With St. Patrick’s Day last weekend, we’ve been thinking about gold. More specifically, gold ETFs, of course. While today there are 31 ETPs that focus on gold, 15 years ago it was much harder to purchase this asset. In November 2004, the SPDR Gold Shares ETF (GLD) was launched and investors could easily allocate directly to gold for the first time. Today, GLD is the 20th largest ETF in AUM with over $35 Billion in assets and the iShares Gold Trust (IAU), the second highest gold ETF, is way behind at $11 Billion.
Gold Innovation in 2004
One of the clearest examples of an innovation growth factor for the ETF Industry has been the development of the Commodity ETF category due to GLD’s creation.
Many things have changed in the last 15 years. There are now 31 ETFs that focus on gold with revenue projected from them to be over $260 million. To better understand the growth, we divided these ETPs into three categories: Direct Gold Price Exposure, Gold Miner Equities, and Leveraged/Inverse/Options.
Gold Focused ETPs
Direct Gold Price Exposure is offered in 7 products. Most attempt physical replication utilizing the grantor trust structure. Although most gold products are taxed as collectibles, there are two exceptions: an ETN, ticker UBG, from UBS which is taxed like a bond and DGL from Invesco which uses Gold futures. The 7 ETPs represent 75% of the ETF assets dedicated to gold and 66% of the revenue. They have an average weighted expense ratio of 0.37%. In addition, there’s an interesting newcomer from Granite Shares, BAR, with the lowest expense ratio of the group at 0.20%.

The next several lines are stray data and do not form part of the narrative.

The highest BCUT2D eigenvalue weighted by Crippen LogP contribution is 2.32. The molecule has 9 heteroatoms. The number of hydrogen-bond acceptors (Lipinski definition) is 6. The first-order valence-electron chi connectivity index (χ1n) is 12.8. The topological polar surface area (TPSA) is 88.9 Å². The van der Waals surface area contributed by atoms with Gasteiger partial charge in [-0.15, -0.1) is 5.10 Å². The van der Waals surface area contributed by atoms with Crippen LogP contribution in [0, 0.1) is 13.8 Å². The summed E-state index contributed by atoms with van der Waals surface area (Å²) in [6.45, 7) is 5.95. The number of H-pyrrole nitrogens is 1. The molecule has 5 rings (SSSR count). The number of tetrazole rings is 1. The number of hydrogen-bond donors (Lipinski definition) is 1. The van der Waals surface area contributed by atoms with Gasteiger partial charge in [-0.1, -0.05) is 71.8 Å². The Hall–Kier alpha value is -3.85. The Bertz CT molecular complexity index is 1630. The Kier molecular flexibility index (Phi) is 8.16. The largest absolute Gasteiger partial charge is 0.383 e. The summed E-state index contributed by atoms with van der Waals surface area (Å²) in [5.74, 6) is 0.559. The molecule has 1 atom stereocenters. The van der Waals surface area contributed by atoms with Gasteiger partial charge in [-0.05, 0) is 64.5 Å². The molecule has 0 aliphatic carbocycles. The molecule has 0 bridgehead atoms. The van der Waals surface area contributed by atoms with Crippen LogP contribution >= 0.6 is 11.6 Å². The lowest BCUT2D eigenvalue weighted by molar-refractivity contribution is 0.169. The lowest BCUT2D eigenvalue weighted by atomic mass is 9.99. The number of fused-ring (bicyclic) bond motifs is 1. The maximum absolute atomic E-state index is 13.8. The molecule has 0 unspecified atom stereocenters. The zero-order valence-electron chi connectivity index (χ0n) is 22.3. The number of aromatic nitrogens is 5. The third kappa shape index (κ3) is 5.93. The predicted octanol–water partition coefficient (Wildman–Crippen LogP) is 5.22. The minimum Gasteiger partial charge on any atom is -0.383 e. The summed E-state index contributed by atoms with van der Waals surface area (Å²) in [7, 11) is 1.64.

There are 8 ETFs focused on Gold Miner Equities. Due to an average weighted expense ratio of 0.51%, these ETFs represent only 24% of the revenue as it is only 20% of the assets. Although the 7 ETFs include multiple different subsets like junior miners and explorers, almost 65% of the assets are concentrated in GDX from Van Eck. The most surprising statistic for this group is the average 3-month trading volume; the miners have traded more than double the volume of Direct Gold ETPs. The interesting newcomer in this bunch is GOAU from US Global Investors, which focuses on the gold royalty miners.
The final category, Leveraged/Inverse/Options, is full of surprises. They represent the most products, but the least amount in terms of assets, revenue, and, shockingly, the lowest volume!! At an average weighted expense ratio of 0.92%, they are by far the most expensive gold ETPs. This group includes leveraged and inverse version of gold and gold miners. We also included in this group three very interesting gold derivative plays. First, we have written in the past about gold with income from GLDI, an ETN from Credit Suisse that uses a gold buy-write strategy to distribute option premium. Second, GHS from Rex ETFs, which provides 100% exposure to Gold and 100% exposure to the S&P 500 per share through a unique application of leverage. And third, GLDW from State Street, which uses futures to remove the exposure to the US dollar from gold.
How Bitcoin Comes into Gold Conversation
As we look to the future, Bitcoin and other cryptocurrencies are starting to come into the conversation as primary global currencies. While gold has been a chief store of value for a long time, Bitcoin is not even a decade old. However, that shows how fast business and currencies move today. Many people don’t know or remember that several of the initial Bitcoin filings used the same structure as GLD. We expect innovations like these to continue to drive the growth of the ETF Industry.
Click here to see disclosures.